Outrage as Israeli designer 'eroticises' Palestinian keffiyeh
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An Israeli fashion designer has used the Palestinian keffiyeh to create a range of dresses and miniskirts for her latest collection. Some Arabs, including Palestinians, have denounced this as a shameful appropriation of the scarf, which has become a symbol of Palestinian opposition to Israel.
On January 28, Tanya Habjouqa, a Jordanian photographer, took to Facebook to share a photo of one of Dorit Baror’s stores in a Tel Aviv mall. The store is filled with clothes derived from the keffiyeh, which cost a minimum of 150 US dollars (134 euros), according to Habjouqa.
Cultural appropriation to an extreme....in a chic Tel Aviv mall, I stopped in my tracks when I saw the Palestinian and...Posted by Tanya Habjouqa on Thursday, 28 January 2016
Dorit Baror, who is also an actress, has stores in 17 countries. On her brand’s website, photos show a model posing in her latest designs. In some photos, she’s half naked – one shows part of a breast, in another, in which she has her back turned to the camera, she’s topless.
This has angered many Arab internet users, including Palestinians. Mohammad Matter, from the nonprofit Gaza Youth Cultural Center, reacted on Facebook: “Our symbol of resistance is eroticized by Israel fashion designers!” Another commenter, posting on the site Mondoweiss, wrote: “It’s like the white settlers of America, who took in Native American mythology and tried to make it part of their culture”. In her Facebook post, Habjouqa added: “It’s cultural appropriation to an extreme […] No sign or explanation of where this material came from.”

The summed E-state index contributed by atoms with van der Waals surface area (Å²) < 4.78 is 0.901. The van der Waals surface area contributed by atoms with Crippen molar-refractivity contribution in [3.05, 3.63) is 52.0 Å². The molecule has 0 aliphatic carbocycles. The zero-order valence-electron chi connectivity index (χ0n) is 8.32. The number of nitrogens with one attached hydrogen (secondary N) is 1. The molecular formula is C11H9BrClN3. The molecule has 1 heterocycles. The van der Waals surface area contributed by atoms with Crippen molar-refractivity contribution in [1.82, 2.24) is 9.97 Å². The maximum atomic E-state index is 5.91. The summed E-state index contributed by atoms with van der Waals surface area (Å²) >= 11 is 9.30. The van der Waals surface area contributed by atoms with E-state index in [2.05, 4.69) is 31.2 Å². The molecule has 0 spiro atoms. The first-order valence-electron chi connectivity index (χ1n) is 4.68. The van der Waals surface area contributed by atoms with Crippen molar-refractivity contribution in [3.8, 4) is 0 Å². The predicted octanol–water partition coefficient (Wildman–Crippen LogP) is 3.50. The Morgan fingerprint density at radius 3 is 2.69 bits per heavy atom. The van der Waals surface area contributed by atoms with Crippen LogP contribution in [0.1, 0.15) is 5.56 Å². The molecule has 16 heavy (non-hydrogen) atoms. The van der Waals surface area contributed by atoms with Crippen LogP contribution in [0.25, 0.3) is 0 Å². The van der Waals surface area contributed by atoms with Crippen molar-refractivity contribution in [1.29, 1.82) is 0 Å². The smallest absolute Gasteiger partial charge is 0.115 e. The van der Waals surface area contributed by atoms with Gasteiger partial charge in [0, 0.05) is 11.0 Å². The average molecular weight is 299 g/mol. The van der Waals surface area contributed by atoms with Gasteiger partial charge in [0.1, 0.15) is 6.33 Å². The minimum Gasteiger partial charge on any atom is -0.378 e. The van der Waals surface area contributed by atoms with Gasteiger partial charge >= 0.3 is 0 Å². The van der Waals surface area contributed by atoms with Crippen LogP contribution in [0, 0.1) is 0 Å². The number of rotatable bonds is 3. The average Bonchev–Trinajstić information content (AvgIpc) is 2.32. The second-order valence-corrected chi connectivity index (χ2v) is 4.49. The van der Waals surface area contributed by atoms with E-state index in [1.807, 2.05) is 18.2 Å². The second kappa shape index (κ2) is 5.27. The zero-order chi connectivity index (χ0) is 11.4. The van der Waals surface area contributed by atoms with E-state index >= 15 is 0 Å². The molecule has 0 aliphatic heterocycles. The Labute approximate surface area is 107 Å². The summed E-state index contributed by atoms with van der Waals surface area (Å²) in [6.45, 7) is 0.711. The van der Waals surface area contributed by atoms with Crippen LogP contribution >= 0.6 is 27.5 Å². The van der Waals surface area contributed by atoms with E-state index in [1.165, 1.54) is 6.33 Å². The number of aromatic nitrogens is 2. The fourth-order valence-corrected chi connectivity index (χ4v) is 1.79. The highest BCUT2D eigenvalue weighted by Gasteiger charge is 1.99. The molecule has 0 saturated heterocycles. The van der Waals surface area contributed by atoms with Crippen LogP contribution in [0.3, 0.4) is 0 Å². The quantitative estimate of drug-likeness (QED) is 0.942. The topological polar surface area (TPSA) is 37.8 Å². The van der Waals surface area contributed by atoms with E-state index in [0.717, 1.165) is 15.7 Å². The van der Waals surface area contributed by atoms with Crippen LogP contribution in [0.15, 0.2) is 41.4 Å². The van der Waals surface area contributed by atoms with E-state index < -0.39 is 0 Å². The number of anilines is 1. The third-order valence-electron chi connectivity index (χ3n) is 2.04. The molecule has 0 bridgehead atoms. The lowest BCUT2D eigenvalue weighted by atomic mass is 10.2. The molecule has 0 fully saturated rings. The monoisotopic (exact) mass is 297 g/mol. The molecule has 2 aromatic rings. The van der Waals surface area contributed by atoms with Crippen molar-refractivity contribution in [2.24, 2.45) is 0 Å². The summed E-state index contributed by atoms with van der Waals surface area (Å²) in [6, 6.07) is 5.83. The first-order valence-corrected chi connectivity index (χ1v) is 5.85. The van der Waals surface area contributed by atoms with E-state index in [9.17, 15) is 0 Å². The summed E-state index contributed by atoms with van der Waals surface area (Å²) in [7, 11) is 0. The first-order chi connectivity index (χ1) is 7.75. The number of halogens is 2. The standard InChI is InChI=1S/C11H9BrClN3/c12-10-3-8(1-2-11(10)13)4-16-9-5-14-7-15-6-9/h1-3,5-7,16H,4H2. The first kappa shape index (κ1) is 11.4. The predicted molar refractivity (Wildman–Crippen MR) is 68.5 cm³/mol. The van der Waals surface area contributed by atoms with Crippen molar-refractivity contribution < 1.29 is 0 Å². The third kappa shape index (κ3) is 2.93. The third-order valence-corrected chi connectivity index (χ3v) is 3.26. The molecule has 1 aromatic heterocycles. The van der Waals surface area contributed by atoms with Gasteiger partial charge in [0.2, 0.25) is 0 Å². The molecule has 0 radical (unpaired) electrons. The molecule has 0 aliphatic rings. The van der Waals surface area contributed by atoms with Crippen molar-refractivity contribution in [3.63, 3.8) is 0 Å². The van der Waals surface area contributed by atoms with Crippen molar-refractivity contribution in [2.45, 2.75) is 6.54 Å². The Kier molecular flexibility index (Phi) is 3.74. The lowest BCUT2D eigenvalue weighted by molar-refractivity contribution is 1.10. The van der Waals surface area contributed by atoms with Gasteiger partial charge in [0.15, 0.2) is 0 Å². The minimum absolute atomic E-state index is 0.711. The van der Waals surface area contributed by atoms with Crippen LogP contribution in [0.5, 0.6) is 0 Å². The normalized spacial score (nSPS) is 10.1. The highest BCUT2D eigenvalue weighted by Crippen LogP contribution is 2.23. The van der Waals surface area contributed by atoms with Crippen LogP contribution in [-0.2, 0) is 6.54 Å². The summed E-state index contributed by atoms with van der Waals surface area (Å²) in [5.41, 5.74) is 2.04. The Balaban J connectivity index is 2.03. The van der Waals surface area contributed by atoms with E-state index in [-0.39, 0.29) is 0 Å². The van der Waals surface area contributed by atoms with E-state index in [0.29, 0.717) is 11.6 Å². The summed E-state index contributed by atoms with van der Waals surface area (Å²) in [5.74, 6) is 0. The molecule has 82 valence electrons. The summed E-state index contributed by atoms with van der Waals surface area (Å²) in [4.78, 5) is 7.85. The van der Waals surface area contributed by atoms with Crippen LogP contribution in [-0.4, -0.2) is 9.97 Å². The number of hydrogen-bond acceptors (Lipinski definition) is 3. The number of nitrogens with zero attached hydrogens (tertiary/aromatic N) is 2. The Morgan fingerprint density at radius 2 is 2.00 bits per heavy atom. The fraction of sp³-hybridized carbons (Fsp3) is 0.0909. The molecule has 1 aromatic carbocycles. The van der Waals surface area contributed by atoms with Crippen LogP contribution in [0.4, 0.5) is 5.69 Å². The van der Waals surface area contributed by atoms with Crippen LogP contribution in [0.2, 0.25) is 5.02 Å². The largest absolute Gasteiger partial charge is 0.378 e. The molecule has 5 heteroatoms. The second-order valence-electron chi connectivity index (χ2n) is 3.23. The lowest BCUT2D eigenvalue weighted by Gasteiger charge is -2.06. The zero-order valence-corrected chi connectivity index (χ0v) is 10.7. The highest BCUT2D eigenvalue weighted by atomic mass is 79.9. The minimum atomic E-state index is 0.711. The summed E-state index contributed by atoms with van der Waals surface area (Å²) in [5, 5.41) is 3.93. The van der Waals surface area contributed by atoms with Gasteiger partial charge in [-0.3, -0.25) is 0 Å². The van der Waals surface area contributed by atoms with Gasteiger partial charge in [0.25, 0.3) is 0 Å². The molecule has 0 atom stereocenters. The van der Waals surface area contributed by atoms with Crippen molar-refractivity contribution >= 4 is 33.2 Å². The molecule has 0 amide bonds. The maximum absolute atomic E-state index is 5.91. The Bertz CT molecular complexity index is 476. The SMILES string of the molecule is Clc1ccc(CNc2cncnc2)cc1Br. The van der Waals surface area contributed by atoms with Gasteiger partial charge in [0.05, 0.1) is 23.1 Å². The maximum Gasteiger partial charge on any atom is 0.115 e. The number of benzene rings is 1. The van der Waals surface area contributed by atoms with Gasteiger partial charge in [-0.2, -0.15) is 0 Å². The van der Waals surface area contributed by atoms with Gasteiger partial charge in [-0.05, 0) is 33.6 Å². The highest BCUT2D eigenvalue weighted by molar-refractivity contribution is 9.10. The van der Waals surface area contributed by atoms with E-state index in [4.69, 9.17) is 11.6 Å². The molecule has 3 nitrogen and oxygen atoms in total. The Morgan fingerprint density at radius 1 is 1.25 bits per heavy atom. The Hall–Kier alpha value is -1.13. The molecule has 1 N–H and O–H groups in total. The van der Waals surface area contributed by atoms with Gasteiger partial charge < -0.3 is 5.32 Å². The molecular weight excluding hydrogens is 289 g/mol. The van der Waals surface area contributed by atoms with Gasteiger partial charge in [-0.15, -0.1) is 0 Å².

The keffiyeh first appeared in the fashion world in 2014
Dorit Baror is not the first fashion designer to use keffiyehs in her creations. In 2015, during the Tel Aviv Fashion Week, Israeli designer Ori Minkowski showcased models wearing dresses derived from the traditional scarf, which he presented as a symbol of coexistence between Israelis and Palestinians. This did not cause any scandal. Meanwhile, a Jordan designer, Ghada Zada, also used keffiyehs, without shocking anyone. Her photos, however, didn’t have any erotic undertones.
Back in 2014, the global clothing brand Zara came under fire for designing keffieh-patterned mini-shorts. They ended up removing it from their summer collection.